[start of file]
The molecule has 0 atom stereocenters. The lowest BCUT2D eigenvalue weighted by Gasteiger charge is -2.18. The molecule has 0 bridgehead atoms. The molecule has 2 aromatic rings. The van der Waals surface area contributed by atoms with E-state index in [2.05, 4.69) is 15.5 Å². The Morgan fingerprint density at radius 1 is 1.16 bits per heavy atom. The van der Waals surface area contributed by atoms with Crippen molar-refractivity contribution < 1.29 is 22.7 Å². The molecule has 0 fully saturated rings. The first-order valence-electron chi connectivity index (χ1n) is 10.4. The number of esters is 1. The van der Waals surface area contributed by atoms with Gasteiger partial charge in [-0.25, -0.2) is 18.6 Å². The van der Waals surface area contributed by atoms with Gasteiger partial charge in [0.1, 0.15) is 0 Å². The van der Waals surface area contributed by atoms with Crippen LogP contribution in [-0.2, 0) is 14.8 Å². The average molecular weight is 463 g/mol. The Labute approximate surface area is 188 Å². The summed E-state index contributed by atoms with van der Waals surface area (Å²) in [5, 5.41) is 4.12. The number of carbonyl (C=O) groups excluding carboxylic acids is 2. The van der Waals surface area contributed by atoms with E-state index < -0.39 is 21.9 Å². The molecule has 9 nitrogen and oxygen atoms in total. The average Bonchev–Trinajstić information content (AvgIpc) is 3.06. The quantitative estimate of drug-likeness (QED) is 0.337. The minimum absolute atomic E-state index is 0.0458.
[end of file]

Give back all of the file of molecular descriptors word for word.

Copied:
The molecule has 0 atom stereocenters. The lowest BCUT2D eigenvalue weighted by Gasteiger charge is -2.18. The molecule has 0 bridgehead atoms. The molecule has 2 aromatic rings. The van der Waals surface area contributed by atoms with E-state index in [2.05, 4.69) is 15.5 Å². The Morgan fingerprint density at radius 1 is 1.16 bits per heavy atom. The van der Waals surface area contributed by atoms with Crippen molar-refractivity contribution < 1.29 is 22.7 Å². The molecule has 0 fully saturated rings. The first-order valence-electron chi connectivity index (χ1n) is 10.4. The number of esters is 1. The van der Waals surface area contributed by atoms with Gasteiger partial charge in [-0.25, -0.2) is 18.6 Å². The van der Waals surface area contributed by atoms with Gasteiger partial charge in [0.1, 0.15) is 0 Å². The van der Waals surface area contributed by atoms with Crippen LogP contribution in [-0.2, 0) is 14.8 Å². The average molecular weight is 463 g/mol. The Labute approximate surface area is 188 Å². The summed E-state index contributed by atoms with van der Waals surface area (Å²) in [5, 5.41) is 4.12. The number of carbonyl (C=O) groups excluding carboxylic acids is 2. The van der Waals surface area contributed by atoms with E-state index < -0.39 is 21.9 Å². The molecule has 9 nitrogen and oxygen atoms in total. The average Bonchev–Trinajstić information content (AvgIpc) is 3.06. The quantitative estimate of drug-likeness (QED) is 0.337. The minimum absolute atomic E-state index is 0.0458.